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Oman: tips for the perfect holiday

December 24, 2017

In the past few years Oman has placed itself firmly on the tourist map, and yet I think it’s only recently that it’s seen a real surge in popularity, especially amongst the younger generation.  It has transformed itself from an easy winter sun beach destination (Muscat’s Chedi and Shangri La have been open for over 10 years) to one excellent for hiking, culture and desert experiences.   One of the many reasons I liked Oman is because it is so varied and therefore offers a completely different landscape (and experience) often only a few hours drive apart.  You can so easily travel from beach to rugged mountains to undulating sand dunes to wadi oasis.  It means you can have several holidays all in one, without getting on multiple flights.  And it’s only a 7 hour flight from London.

Here’s my advice on where to go:

The Jabal Akhdar Mountains: for hiking and scenery

Only a 2.5 hour drive from Muscat, and yet a world apart.  I would recommend make Jabal Akhdar your first stop.  If you’ve never been to the Middle East before, or are unfamiliar with the desert, then you will find the landscape en route to Jabal Akhdar very unusual.  We were there in November (after a long dry summer), so it was very bare and the mountains lacking much greenery.  Which is ironic because Jabal Akhdar actually means Green Mountain.  We were told that in December/January/February, when it can rain in the evening, the mountains will be much greener.  I can’t quite imagine that.

Jabal Akhdar OManJabal Akhdar, Oman

Stay at Alila Jabal Akhdar, the first luxury property in the Jabal Akhdar mountains, and most probably not the last.  Located right on the cliff edge, this is one of the most special hotels I’ve stayed.  With its showstopper infinity pool, simple but beautifully designed spacious suites and wonderful service, you can’t go wrong here.  Go for various mountain hikes (ranging from 1 – 7 hours), enjoy yoga with a view, relax in the heated outdoor infinity pool or jacuzzi, pamper yourself in their spa or just simply sit on your terrace and enjoy the view.   Dinner is included and the food is excellent.  Alcohol is expensive, but that’s the case throughout Oman.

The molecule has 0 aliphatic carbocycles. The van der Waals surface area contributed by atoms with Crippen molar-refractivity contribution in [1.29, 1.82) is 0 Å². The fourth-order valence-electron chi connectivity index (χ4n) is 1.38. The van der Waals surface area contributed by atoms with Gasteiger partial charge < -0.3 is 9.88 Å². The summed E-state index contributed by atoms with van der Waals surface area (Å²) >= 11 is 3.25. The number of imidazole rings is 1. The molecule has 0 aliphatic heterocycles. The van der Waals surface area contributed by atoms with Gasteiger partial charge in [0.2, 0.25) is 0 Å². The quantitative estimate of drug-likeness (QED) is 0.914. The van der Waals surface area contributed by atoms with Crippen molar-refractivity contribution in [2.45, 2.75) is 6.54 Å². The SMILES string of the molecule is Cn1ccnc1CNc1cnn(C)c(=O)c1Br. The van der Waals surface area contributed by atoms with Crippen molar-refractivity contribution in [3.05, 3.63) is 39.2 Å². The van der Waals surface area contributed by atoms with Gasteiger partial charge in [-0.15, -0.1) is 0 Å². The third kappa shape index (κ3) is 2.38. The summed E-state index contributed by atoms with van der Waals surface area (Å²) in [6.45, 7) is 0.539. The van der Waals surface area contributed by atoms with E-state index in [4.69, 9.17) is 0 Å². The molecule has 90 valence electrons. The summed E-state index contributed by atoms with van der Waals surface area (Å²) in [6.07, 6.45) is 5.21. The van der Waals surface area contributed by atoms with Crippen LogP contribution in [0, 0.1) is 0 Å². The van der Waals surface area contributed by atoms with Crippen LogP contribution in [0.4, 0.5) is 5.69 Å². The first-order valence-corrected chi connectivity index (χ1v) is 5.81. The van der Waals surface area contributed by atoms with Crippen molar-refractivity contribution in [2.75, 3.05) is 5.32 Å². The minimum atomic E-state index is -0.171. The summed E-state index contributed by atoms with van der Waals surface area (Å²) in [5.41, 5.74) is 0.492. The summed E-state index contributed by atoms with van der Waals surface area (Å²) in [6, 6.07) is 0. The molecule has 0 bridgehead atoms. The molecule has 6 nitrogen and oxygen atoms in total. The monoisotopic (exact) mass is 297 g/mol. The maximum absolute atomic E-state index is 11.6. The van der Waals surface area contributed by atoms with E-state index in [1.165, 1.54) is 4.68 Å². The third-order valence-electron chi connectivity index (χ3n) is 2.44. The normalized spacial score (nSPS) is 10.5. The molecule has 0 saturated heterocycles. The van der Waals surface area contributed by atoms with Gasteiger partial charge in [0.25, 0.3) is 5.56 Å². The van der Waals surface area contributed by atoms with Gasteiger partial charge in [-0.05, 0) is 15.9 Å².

Alila Jabal Akhdar, OmanAlila Jabal Akhdar, OmanAlila Jabal Akhdar, OmanAlila Jabal Akhdar, Oman

Alternatively, if the Alila is full, the Anantara is an option too, though it’s larger and less charming.  It is a bit more affordable though, and the location and views are exceptional.

Anantara Jabal Akhdar, OmanAnantara Jabal Akhdar, Oman


Wahiba Sands: for your desert experience

Who knew that camels could be quite so entertaining?  Wahiba Sands is a 3 hour drive from the Jabal Akhdar mountains as well as Muscat and absolutely worth spending a night when in Oman.  The sand dunes are breathtaking, especially at sunrise or sunset.  A camel ride is of course a must do; ultimately the most authentic way of travelling through the desert.  Depending on where you stay there are plenty of other activities you can do, like sand ‘boarding’, dune bashing in 4x4s, sunrise walks and star gazing.  The stars really are incredible here.

Wahiba Sands, Oman

In terms of where you stay, the most exclusive options are private camping.  Canvas Club and Magic Camp offer beautiful private tented experiences, with proper showers (though the heat can’t be guaranteed!) and the most comfortable beds.  We stayed at Canvas Club and it was the best sleep I had.  The experience here is second to none; arriving at the camp on camel back, enjoying the sunset with a mint tea, and dining under the stars by the fire.  If you don’t want to go all out cost wise, then Desert Nights Camp is a popular option too, with 26 Bedouin-style tents and all the luxuries of a five star hotel in the desert.

Canvas Club, Wahiba SandsCanvas Club, Wahiba SandsCanvas Club, Wahiba SandsCanvas Club, Wahiba Sands


Muscat: for beach relaxation, dolphins and a city tour

Muscat is the capital of Oman, but feels small, modest and low-rise (buildings cannot be higher than 14 stories) compared to other Middle Eastern capitals.  Positioned right on the Gulf of Oman coast, Muscat boasts a stunning mosque, a lively but fairly underwhelming souk, the Royal Palace (of the much-loved Sultan) and a number of excellent beach hotels.  Sultan Qaboos Grand Mosque is the absolute highlight, built in 2001 and no penny was spared to ensure it is the shining gem of Oman (and apparently cost a casual $150m to build).  The marble comes from Italy, the rugs from Iran, the chandeliers from Austria. They have a new Islamic Centre there now too, which is worth visiting as the people who work there speak excellent English and welcome any questions you might have about the mosque or Islam itself.  A city tour of Muscat can be done in half a day, and is worth tearing yourself away from the beach for.  We also did a dolphin watching boat tour which we loved.

Muscat Mosque, OmanMuscat Mosque, Oman

The two best places to stay in Muscat are: